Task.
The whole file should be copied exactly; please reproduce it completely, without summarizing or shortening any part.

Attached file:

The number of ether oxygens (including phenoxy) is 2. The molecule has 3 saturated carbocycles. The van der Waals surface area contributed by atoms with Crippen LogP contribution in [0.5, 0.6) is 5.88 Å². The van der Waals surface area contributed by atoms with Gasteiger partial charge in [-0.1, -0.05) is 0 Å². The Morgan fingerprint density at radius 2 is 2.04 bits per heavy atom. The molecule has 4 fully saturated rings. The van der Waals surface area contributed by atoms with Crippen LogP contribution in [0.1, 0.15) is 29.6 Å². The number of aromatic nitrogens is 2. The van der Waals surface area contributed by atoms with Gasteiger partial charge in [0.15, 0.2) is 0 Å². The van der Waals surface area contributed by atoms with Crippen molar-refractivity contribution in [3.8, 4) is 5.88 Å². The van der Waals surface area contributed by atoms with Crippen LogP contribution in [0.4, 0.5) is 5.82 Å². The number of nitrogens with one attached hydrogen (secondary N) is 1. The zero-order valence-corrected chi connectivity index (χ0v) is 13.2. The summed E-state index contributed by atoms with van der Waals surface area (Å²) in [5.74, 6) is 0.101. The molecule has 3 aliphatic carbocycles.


The number of ether oxygens (including phenoxy) is 2. The molecule has 3 saturated carbocycles. The van der Waals surface area contributed by atoms with Crippen LogP contribution in [0.5, 0.6) is 5.88 Å². The van der Waals surface area contributed by atoms with Gasteiger partial charge in [-0.1, -0.05) is 0 Å². The Morgan fingerprint density at radius 2 is 2.04 bits per heavy atom. The molecule has 4 fully saturated rings. The van der Waals surface area contributed by atoms with Crippen LogP contribution in [0.1, 0.15) is 29.6 Å². The number of aromatic nitrogens is 2. The van der Waals surface area contributed by atoms with Gasteiger partial charge in [0.15, 0.2) is 0 Å². The van der Waals surface area contributed by atoms with Crippen molar-refractivity contribution in [3.8, 4) is 5.88 Å². The van der Waals surface area contributed by atoms with Crippen LogP contribution in [0.4, 0.5) is 5.82 Å². The number of nitrogens with one attached hydrogen (secondary N) is 1. The zero-order valence-corrected chi connectivity index (χ0v) is 13.2. The summed E-state index contributed by atoms with van der Waals surface area (Å²) in [5.74, 6) is 0.101. The molecule has 3 aliphatic carbocycles.